mezzo-soprano, accordion, bass clarinet, percussion, Drei Stille Lieder for baritone and ensemble and Diverso il Tempo. It wasn’t until the mid 90’s that he started experimenting with the combining of styles and genres with pre-recorded material. Lipstick for amplified flute, alto flute and tape was written in 1998 for Dutch flutist, Eleonore Pameijer. Like most of Jacob TV’s “boombox works”, the notated, live music is accompanied by an electronic soundtrack based on speech melody. The accompanying tape for Lipstick uses, “desperate conversations about human relationships of pre-recorded American talk shows” as its primary material.11 Throughout the tape you will hear an interview of Billie Holiday reciting the text of her favorite song, Don’t Explain. Phrases such as, “Skip that lipstick” , “I know you cheat” and “what love endures” are interspersed with a different voice representing a relationship therapist counseling the desperate talk show guests, “You are jumping all of those hoops”. These snippets of pre-recorded material are layered and manipulated to create a rhythmical tapestry of sounds that weave in and around the solo flute. Lipstick will be a accompanied by projections created by video artist, Eric Sheffield. Highlighting the influence of American talk shows apparent in the accompanying tape, the video uses clips taken from the famous Ed Sullivan Show that aired from the 1950’s -1970’s. A dancing monkey jumping through hoops, blindfolded contestants and various interviews are some samples that provide a visual complement to the beginning and ending sections of Lipstick. The middle lyrical section will highlight images of Billie Holiday. Eric writes, “Like many of Jacob TV’s other pieces for instrument and boombox, Lipstick utilizes heavily edited, stylized, and repetitive found audio samples of speech to derive musical gesture and create rhythmic drive - it seemed that the video should be treated the same way.”

Greg Patillo, Three Beats for beatbox flute Choreographer, Marcus White in collaboration with the Dancers Dancers (in order of appearance), Jimi Loc Nguyen, Anthony Alterio and Beynji Marsh Classically trained flutist, Greg Patillo, expanded the sonic capabilities of the flute in 2006 when he combined traditional flute techniques with beatboxing, a vocal method that generates percussive sounds. Having received his undergraduate and graduate degrees from the Cleveland Institute of Music where he studied primarily with Principal flutist of the Cleveland Orchestra, Joshua Smith, Patillo grew up preparing for a


Jacob Ter Veldhuis, Lipstick for flute/alto flute and boombox. (Amsterdam: Donemus, 2000).

career as an orchestral musician.12 Though he came close to winning an orchestral position on many occasions, his career ended up being far more unconventional. After moving back to the west coast after the completion of graduate school, Patillo honed his skills as a beatboxer while working at a grocery store, restocking inventory.13 He combined the flute with beatboxing as a way of increasing his marketability as a flutist. By 2006, Patillo uploaded a video to youtube featuring his flute beatboxing to the theme song of “Super Mario Brothers Theme Song”.14 The video went “Viral”. Since 2006 he has lived in Brooklyn, New York where he can be seen and heard on concert hall stages in addition to the streets and subway stations throughout New York. Three Beats for beatbox flute was commissioned by the National Flute Association for the 2011 Convention High School Competition. Written in three movements, Patillo’s wish was, “to provide a path for performers of traditional flute repertoire to absorb and implement a wide variety of beatbox sounds and use these techniques in a piece that was accessible to modern audiences with limited classical experience.” 15 Notated with three different lines indicating pitches for the flute, beatboxing rhythms and, at times, vocal pitches, Patillo explores the limits of techniques used to produce sound on the flute. The choreographer for this work, Marcus White, developed movement for each individual movement or “beat” through improvisational structures riffing off of the musical nuances. In Marcus’ own words, “Each dancer is a visual artist and the music is their muse. Jimi Loc Nguyen, Anthony Alterio and Beynji Marsh each inscribe the space with their paint brush (i.e. their bodies). “ This style of dance, a combination of street styles with contemporary aesthetics, is reflective of the popular hip-hop nature of beatboxing. *Collaborative partnerships with both choreographers were developed as a component of the curriculum for Dance 446/586 - Accompanying Movement, directed by Professor Christian Matijas-Mecca.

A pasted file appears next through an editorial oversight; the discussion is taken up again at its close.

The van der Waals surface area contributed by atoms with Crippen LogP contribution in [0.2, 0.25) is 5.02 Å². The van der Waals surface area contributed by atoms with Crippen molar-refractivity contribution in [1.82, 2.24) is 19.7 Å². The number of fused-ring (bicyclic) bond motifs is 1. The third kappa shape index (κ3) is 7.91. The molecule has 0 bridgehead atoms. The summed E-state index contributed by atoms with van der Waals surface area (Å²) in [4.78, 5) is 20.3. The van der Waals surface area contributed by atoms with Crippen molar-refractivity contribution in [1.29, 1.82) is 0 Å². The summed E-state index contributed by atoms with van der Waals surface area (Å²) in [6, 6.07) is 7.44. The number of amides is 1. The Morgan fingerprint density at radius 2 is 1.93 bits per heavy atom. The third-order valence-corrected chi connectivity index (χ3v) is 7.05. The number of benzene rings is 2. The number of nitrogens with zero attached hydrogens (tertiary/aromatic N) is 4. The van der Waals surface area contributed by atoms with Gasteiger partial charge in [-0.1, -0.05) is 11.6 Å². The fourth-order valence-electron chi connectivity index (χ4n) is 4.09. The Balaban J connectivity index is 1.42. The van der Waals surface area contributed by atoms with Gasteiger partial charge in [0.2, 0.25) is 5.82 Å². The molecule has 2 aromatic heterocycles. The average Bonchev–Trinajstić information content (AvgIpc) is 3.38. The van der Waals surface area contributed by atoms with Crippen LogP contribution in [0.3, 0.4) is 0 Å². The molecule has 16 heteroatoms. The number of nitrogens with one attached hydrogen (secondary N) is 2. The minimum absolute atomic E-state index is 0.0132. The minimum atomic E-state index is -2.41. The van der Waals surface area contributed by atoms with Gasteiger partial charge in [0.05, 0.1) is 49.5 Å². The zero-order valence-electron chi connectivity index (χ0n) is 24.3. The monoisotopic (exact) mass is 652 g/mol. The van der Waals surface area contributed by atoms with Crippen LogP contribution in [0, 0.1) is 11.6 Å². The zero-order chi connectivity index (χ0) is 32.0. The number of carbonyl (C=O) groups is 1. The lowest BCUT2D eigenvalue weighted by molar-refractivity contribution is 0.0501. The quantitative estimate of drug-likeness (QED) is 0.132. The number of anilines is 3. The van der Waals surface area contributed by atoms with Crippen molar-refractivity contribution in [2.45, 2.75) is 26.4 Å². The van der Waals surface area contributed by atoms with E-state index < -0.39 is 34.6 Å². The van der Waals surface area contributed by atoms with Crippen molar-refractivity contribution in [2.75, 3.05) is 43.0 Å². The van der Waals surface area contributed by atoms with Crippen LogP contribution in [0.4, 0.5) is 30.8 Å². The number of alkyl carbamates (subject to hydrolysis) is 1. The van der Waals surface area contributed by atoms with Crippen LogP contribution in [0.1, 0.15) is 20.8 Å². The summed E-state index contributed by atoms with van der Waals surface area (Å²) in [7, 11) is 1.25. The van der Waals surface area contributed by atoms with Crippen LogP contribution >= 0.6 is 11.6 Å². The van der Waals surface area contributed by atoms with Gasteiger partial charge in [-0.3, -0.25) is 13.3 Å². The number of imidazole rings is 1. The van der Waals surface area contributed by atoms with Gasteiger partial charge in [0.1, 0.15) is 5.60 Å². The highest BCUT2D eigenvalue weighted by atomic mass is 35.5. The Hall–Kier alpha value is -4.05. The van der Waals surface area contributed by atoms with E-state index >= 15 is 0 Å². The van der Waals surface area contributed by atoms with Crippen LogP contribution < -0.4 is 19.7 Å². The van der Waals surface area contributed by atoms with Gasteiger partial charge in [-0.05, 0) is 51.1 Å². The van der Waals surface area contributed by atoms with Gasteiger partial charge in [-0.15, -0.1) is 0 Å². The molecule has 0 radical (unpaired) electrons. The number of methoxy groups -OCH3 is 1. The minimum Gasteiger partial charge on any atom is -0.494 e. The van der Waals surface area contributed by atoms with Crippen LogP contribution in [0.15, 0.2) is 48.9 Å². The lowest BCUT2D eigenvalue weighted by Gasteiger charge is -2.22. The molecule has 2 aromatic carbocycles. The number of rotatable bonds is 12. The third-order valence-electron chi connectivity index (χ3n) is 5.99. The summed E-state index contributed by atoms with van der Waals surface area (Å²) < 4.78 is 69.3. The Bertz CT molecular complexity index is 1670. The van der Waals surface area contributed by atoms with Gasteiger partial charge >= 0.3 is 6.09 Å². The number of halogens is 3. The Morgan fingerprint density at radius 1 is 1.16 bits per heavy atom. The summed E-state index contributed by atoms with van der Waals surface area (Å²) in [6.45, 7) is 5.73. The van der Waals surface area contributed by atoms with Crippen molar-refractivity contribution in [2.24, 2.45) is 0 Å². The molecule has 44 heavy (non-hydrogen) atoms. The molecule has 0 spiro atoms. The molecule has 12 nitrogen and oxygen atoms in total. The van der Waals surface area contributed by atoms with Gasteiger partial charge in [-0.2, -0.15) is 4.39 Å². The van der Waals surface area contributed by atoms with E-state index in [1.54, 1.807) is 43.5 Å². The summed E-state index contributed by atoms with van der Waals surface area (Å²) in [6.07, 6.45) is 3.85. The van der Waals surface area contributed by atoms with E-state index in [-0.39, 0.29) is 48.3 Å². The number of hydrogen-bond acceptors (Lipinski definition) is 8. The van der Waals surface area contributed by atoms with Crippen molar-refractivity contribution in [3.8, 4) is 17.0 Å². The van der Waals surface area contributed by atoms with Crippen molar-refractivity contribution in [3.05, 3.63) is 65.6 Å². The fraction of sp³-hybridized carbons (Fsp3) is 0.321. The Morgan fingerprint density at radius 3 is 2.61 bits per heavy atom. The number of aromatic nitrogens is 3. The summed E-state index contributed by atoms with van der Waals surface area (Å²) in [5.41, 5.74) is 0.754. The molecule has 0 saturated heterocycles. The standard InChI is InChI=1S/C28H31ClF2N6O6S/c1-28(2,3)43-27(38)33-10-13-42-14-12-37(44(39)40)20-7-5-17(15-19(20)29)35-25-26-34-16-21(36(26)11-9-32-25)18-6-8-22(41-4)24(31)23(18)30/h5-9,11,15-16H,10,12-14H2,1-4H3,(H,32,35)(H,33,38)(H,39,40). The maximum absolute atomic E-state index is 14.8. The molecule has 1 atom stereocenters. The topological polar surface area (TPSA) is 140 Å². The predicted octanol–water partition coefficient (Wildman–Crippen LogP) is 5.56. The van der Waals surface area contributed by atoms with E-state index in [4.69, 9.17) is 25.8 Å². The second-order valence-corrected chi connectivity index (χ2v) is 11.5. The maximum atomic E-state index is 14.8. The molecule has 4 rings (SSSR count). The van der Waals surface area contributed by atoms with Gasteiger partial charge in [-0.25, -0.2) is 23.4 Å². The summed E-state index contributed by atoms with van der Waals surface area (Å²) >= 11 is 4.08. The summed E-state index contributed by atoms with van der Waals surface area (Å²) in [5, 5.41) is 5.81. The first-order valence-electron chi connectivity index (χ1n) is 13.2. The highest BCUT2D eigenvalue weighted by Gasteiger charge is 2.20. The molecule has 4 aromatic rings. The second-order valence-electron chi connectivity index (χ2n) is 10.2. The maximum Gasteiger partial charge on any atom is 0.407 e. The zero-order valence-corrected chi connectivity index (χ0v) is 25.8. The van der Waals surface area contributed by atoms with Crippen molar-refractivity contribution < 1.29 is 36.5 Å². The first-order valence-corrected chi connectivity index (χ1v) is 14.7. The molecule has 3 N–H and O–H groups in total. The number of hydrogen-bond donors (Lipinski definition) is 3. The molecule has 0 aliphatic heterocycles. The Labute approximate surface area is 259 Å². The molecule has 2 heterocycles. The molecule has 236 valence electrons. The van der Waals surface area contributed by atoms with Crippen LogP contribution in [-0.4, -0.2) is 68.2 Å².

Ronda Benson Ford, “Three beats for beatbox flute: a chat with Greg Pattillo: at the 2011 convention in Charlotte, Ronda Benson Ford spoke with beatbox flutist Greg Patillo, whom the NFA had commissioned to write a work for the 2012 competition, about his piece and his process” (Flutist Quarterly 38.1 2012): 34+. 13

Greg Patillo, Masterclass at the University of North Carolina School of the Arts, Spring 2008.


Ronda Benson Ford, “Three beats for beatbox flute: a chat with Greg Pattillo: at the 2011 convention in Charlotte, Ronda Benson Ford spoke with beatbox flutist Greg Patillo, whom the NFA had commissioned to write a work for the 2012 competition, about his piece and his process” (Flutist Quarterly 38.1 2012): 34+. 15

Bibliography Anderson, Julian. "Knussen, Oliver." Grove Music Online. Oxford Music Online. Oxford University Press, accessed March 14, 2015,http:// music/ 15217. Burt, Peter. The Music of Toru Takemitsu. Cambridge: Cambridge University Press, 2001. Eisen, Cliff. "Piazzolla, Astor." Grove Music Online. Oxford Music Online. Oxford University Press, accessed March 14, 2015,http:// music/ 45192. Ford, Ronda Benson. "Three beats for beatbox flute: a chat with Greg Pattillo: at the 2011 convention in Charlotte, Ronda Benson Ford spoke with beatbox flutist Greg Patillo, whom the NFA had commissioned to write a work for the 2012 competition, about his piece and his process." Flutist Quarterly 38.1 (2012): 34+. Gorce, Jérôme de La and Sylvette Milliot. "Marais, Marin." Grove Music Online. Oxford Music Online.Oxford University Press, accessed February 7, 2015,http:// music/ 17702. Janssen, Paul. “JacobTV- A Portrait.” Translated by Hilary Staples. Music Center The Netherlands. Knussen, Oliver. Masks for Solo Flute with Glass Chimes Ad Lib. Op.3. London: Faber Music, 1990. Murphy, Erin E.K.. “The Transcription for Flute and Keyboard of Selections from ‘Suitte d'un Gout Etranger’ by Marin Marais.” DMA diss., The University of Wisconsin Madison, 2013. ProQuest (AAT 3588526). Pessinis, Jorge and Carlos Kuri. “Astor Piazzolla: Chronology of a Revolution.” Translated by Francisco Luongo, 2002. biography-english.html Marais, Marin. Suite Aus Pièces De Violes, (2. Buch): Für Blockflöte Und Basso Continuo. Edited by Ernst Kubitschek,. Wien: Doblinger, 2001. Middaugh, Laurie A.. “The Solo Piano Music of Oliver Knussen.” DMA diss., The University of Alabama, 2011. ProQuest, (AAT 3461093). Narazaki, Yoko, and Masakata Kanazawa. "Takemitsu, Tōru." In Grove Music Online. Oxford Music Online. Oxford University Press, accessed March 2, 2015,http:// article/ grove/music/27403. Randall, David K. “A Flute with a Beat, and you Might Dance to it.” New York Times, (2007, May 22)

Robinson, E. A. ‘"Voice", "Itinerant", and "Air": A performance and analytical guide to the solo flute works of Toru Takemitsu.’ DMA diss., Ball State University, 2011. ProQuest (AAT 3454280). Ter Veldhuis, Jacob. Lipstick for flute/alto flute and boombox. Amsterdam: Donemus, 2000.